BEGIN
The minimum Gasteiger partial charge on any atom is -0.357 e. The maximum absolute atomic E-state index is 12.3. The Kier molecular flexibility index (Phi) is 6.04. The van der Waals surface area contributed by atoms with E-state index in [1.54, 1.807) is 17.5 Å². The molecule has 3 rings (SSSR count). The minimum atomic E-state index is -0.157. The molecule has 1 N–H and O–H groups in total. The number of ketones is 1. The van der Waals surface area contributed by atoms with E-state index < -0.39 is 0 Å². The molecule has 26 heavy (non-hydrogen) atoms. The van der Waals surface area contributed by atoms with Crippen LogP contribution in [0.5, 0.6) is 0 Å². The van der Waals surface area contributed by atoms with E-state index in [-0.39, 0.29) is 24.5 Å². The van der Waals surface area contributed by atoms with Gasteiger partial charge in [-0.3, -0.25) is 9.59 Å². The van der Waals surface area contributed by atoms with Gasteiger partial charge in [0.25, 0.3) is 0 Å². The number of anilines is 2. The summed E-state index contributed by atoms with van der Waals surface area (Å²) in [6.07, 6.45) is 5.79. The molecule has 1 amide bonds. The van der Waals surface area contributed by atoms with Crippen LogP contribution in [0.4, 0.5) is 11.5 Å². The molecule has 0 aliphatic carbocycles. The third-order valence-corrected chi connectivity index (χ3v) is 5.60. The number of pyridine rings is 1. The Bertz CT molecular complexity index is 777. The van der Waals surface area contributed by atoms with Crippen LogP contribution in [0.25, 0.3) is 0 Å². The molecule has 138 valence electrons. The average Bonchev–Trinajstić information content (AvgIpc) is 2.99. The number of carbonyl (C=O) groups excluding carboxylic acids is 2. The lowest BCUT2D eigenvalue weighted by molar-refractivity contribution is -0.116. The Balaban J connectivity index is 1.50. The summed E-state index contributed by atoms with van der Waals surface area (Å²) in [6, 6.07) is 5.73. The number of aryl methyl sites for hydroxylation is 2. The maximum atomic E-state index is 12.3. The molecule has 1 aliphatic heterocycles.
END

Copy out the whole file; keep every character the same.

The minimum Gasteiger partial charge on any atom is -0.357 e. The maximum absolute atomic E-state index is 12.3. The Kier molecular flexibility index (Phi) is 6.04. The van der Waals surface area contributed by atoms with E-state index in [1.54, 1.807) is 17.5 Å². The molecule has 3 rings (SSSR count). The minimum atomic E-state index is -0.157. The molecule has 1 N–H and O–H groups in total. The number of ketones is 1. The van der Waals surface area contributed by atoms with E-state index < -0.39 is 0 Å². The molecule has 26 heavy (non-hydrogen) atoms. The van der Waals surface area contributed by atoms with Crippen LogP contribution in [0.5, 0.6) is 0 Å². The van der Waals surface area contributed by atoms with E-state index in [-0.39, 0.29) is 24.5 Å². The van der Waals surface area contributed by atoms with Gasteiger partial charge in [-0.3, -0.25) is 9.59 Å². The van der Waals surface area contributed by atoms with Gasteiger partial charge in [0.25, 0.3) is 0 Å². The number of anilines is 2. The summed E-state index contributed by atoms with van der Waals surface area (Å²) in [6.07, 6.45) is 5.79. The molecule has 1 amide bonds. The van der Waals surface area contributed by atoms with Crippen LogP contribution in [0.4, 0.5) is 11.5 Å². The molecule has 0 aliphatic carbocycles. The third-order valence-corrected chi connectivity index (χ3v) is 5.60. The number of pyridine rings is 1. The Bertz CT molecular complexity index is 777. The van der Waals surface area contributed by atoms with Crippen LogP contribution in [0.25, 0.3) is 0 Å². The molecule has 138 valence electrons. The average Bonchev–Trinajstić information content (AvgIpc) is 2.99. The number of carbonyl (C=O) groups excluding carboxylic acids is 2. The lowest BCUT2D eigenvalue weighted by molar-refractivity contribution is -0.116. The Balaban J connectivity index is 1.50. The summed E-state index contributed by atoms with van der Waals surface area (Å²) in [6, 6.07) is 5.73. The number of aryl methyl sites for hydroxylation is 2. The maximum atomic E-state index is 12.3. The molecule has 1 aliphatic heterocycles.